Except for addition of general instructions for preparation of Consolidated Financial Statements (CFS), the format of financial statements given in the Companies Act, 2013 is the same as the revised Schedule VI notified under the Companies Act, 1956.
It maybe noted the required changes as per IFRS and other improvements were already made in the revised Schedule VI and hence no further changes are required to be made while moving from Revised Schedule VI to new Schedule III
Companies Act, 2013 : All provisions relating to Financial Statements
What is a Joint Venture:
A joint venture is a contractual arrangement whereby two or more parties undertake an economic activity, which is subject to joint control.
Two Important Words:
1. Joint control is the contractually agreed sharing of control over an economic activity.
2. There is no definition for the contractual arrangement. It may be evidenced in a number of ways, for example by a contract between the venturers or minutes of discussions between the venturers. In some cases, the arrangement is incorporated in the articles or other by-laws of the joint venture. Whatever its form, the contractual arrangement is normally in writing and deals with such matters as:
(a) the activity, duration and reporting obligations of the joint venture;
(b) the appointment of the board of directors or equivalent governing body of the joint venture and the voting rights of the venturers;
(c) capital contributions by the venturers; and
(d) the sharing by the venturers of the output, income, expenses or results of the joint venture.
The existence of a contractual arrangement distinguishes interests which involve joint control from investments in associates in which the investor has significant influence (see Accounting Standard (AS) 23, Accounting for Investments in Associates in Consolidated Financial Statements). Activities which have no contractual arrangement to establish joint control are not joint ventures for the purposes of this Statement (AS 27).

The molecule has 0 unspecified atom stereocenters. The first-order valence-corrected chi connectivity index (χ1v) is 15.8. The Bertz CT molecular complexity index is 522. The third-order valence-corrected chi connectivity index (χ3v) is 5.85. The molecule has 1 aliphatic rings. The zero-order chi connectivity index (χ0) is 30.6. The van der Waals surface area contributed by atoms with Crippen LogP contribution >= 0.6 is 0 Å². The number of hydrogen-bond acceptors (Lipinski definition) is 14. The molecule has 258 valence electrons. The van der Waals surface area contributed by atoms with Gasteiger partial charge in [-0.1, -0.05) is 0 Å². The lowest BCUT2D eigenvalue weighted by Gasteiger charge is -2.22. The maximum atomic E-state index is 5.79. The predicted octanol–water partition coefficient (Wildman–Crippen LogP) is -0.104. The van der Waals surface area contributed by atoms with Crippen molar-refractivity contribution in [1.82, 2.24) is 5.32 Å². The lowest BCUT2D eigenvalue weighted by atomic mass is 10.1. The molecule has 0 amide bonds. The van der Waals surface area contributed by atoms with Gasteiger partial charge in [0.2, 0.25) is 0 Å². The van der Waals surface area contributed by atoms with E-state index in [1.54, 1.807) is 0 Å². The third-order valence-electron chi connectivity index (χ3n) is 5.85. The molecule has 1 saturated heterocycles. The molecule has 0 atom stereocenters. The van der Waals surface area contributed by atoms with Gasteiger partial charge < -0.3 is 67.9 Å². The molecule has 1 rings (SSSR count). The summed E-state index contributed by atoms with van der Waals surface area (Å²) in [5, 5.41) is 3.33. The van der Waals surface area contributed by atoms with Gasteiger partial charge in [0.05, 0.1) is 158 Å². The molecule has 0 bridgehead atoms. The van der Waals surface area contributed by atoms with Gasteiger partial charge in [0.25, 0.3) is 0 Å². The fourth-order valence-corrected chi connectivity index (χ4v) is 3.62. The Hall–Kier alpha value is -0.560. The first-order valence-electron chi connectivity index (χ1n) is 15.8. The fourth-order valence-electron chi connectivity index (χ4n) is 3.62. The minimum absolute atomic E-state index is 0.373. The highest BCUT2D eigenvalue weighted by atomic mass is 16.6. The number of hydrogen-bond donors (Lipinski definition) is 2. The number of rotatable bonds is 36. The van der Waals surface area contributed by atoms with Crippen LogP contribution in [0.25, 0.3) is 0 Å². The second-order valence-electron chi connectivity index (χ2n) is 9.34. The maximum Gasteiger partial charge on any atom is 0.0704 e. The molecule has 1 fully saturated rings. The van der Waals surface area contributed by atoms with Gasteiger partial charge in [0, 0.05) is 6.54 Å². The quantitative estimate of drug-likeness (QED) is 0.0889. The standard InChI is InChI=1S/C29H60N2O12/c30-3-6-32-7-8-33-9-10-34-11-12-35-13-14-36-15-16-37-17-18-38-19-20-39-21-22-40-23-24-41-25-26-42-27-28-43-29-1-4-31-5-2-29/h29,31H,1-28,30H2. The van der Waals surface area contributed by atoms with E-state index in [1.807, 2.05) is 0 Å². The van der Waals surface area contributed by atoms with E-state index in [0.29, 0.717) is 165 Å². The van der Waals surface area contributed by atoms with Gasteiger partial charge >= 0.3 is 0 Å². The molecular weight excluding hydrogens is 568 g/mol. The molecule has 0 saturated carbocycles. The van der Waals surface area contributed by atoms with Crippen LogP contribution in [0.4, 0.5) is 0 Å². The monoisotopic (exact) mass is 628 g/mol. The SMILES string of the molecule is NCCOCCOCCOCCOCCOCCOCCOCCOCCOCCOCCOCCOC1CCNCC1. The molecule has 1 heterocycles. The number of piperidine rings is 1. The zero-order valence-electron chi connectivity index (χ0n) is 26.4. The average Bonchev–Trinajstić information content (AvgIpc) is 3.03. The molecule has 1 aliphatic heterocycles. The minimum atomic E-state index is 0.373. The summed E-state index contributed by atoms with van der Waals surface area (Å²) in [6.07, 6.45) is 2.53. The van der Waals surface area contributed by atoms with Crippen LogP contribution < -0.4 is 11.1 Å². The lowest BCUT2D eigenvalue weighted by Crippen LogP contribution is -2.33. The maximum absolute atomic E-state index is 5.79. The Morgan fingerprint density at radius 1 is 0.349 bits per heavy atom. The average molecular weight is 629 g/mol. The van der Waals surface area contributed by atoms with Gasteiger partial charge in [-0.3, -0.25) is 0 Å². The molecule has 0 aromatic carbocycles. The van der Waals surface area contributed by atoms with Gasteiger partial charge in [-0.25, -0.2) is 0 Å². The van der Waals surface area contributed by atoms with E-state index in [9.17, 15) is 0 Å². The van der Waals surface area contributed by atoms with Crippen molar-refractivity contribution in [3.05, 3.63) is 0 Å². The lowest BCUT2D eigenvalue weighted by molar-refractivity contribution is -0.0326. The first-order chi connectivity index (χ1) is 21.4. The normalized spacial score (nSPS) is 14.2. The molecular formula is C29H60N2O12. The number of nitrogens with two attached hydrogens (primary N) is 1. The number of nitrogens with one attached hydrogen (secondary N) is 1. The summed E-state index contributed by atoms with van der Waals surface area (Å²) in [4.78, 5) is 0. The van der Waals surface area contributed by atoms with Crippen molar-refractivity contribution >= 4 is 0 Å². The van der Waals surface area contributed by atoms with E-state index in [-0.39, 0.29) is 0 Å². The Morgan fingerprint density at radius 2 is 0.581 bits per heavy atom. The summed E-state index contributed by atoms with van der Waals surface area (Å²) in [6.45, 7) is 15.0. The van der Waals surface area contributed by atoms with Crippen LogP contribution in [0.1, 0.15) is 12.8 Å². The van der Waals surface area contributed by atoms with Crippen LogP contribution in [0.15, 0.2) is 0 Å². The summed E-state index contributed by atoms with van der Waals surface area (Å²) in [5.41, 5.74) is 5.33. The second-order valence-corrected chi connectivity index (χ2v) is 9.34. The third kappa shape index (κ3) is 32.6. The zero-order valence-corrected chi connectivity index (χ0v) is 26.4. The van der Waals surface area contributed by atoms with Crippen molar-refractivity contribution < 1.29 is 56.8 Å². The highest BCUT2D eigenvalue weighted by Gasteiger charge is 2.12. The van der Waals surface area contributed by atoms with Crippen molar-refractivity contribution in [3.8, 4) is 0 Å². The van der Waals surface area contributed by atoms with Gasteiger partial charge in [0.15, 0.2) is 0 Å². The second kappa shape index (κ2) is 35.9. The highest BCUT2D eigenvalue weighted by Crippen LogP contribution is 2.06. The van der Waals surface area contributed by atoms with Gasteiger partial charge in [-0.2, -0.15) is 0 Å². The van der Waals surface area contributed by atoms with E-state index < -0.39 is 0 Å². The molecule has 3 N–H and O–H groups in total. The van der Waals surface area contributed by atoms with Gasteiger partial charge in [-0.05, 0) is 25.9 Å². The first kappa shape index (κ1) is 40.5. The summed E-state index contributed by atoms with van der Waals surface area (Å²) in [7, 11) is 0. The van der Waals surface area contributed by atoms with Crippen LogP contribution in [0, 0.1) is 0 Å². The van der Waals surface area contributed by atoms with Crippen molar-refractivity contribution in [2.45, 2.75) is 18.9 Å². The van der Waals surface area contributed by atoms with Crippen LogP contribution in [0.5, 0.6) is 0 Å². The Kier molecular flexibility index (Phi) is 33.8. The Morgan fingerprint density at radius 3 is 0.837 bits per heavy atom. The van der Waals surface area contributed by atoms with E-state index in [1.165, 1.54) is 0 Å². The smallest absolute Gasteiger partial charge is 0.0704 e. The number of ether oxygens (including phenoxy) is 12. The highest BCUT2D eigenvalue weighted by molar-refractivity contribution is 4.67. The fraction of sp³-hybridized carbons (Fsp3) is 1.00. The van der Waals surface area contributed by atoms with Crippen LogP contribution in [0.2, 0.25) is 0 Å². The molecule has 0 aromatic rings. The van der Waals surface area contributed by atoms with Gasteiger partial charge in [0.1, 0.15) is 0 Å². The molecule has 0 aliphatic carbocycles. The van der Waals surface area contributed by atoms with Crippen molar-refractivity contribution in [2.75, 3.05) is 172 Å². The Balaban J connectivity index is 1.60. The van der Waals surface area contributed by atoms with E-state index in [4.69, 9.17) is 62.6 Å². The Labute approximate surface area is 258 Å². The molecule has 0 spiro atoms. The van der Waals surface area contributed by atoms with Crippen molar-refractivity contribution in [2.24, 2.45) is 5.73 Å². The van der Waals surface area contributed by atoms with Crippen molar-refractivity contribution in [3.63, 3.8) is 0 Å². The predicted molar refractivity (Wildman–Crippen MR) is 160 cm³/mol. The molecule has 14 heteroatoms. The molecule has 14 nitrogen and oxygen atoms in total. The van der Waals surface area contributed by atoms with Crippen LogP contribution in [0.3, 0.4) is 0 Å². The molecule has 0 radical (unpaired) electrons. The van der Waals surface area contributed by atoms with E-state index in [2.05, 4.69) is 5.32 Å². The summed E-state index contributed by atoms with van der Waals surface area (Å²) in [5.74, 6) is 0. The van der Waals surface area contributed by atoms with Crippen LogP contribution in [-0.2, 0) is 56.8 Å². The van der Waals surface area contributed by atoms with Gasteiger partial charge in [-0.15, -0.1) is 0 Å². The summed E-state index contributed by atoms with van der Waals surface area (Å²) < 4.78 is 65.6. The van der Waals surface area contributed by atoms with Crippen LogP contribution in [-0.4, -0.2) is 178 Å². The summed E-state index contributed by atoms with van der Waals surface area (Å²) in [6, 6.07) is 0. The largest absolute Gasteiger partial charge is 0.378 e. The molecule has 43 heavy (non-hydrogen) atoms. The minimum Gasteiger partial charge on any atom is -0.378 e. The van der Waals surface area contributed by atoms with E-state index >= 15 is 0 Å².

Jointly Controlled Entity:
A jointly controlled entity is a joint venture which involves the establishment of a corporation, partnership or other entity in which each venturer has an interest. The entity operates in the same way as other enterprises, except that a contractual arrangement between the venturers establishes joint control over the economic activity of the entity.
Though the financials of almost all companies have been impacted by the new accounting standard, there is a more notable change in the reporting done by entities in real estate, IT and hospitality.
As per Reg 33 of the LODR, every company shall submit quarterly, year to date and annual financial results to the stock exchange (SE) in the manner as prescribed under the clause.
Further, the company has an option to submit either audited financial results with audit report or un-audited financial results subject to limited review by statutory auditors quarterly and year to date financial results to the SE within 45 days of end of each quarter (Other than last quarter).
For the last quarter alone the company has an option to submit its audited financial results (both standalone and consolidated) for the entire financial year within 60 days from the end of the financial year.